Nature transcends all cultures, religions, and beliefs. It exists in all communities, one of a few constants in a world that focuses on its differences. Indeed, in studying the environmental sciences, one is given an advantage that few people are privileged to have; fluency in a universal language.
Such was the case with Daron Collins, current President of the College of the Atlantic. In his ten years with the World Wildlife Federation (WWF), his work took him to the reaches of the globe, connecting not only with animals, but with people. As he himself put it, “Environmental problems are rarely technological problems, they’re mostly social.” We live in Chicago, a place considered to be a ‘global city’. What frame of reference do we have to stake claim to this descriptor? No, the world is not ‘mine’, it is ‘ours’ – humans, sharing it with the rest of nature. During his time in northeast Mongolia, Collins realized this. Working in multiple Mongolian villages to help save the taimen – a six foot long, 300 pound behemoth of a fish – he developed friendships with the locals, learned their culture, and in the end, preserved the delicate relationship between the people and their environment. The taimen is a bond he will always share with the Mongolian villagers. As Collins stated, “The world is not divided into silos, the real world is a blend of all different perspectives.” We will never share the same ideas or languages with everyone – however, the connection between man and nature has a ubiquitous presence in our world. Gaining understanding and learning about our environment – that is truly powerful.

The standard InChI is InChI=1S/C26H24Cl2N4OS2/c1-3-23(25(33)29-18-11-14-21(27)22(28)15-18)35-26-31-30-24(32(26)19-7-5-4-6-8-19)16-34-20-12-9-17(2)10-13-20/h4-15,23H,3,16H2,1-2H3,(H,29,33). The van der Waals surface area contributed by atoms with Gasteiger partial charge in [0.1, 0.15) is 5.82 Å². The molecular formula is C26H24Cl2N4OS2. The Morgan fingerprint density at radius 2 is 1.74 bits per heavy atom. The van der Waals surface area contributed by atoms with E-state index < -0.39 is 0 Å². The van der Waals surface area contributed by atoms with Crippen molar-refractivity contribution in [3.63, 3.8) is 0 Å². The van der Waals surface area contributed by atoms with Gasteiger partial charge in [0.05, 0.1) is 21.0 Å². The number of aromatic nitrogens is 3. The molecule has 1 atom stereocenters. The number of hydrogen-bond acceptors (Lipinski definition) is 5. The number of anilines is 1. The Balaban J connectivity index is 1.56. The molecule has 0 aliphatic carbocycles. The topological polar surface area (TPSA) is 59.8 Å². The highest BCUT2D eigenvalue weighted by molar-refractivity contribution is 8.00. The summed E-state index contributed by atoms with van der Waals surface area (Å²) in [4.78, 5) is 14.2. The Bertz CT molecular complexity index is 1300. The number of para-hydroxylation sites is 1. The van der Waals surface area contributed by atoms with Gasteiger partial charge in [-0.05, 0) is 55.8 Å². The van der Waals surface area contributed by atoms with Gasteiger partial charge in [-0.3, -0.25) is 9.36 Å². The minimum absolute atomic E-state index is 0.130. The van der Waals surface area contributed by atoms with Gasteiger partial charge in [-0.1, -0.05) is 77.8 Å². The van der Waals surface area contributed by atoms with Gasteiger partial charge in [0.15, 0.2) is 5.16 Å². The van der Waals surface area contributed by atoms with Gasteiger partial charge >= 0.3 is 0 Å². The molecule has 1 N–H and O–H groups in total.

So why learn? And more specifically, why focus on the environment? Collins left us with several thoughts that examine this seemingly simple question. “We learn by doing. We learn about issues in context…We learn because we want the world to be better.” Indeed, the world of tomorrow runs through the world of today; the world of today runs through our environment. To some, learning may seem like a chore. In response to that, Collins says, “The world is about putting yourself in uncomfortable places.” For those who have discovered the true beauty of knowledge, and the doors it opens, the world is their oyster. Go out and study that oyster, with people alike and different – now that is truly a global experience.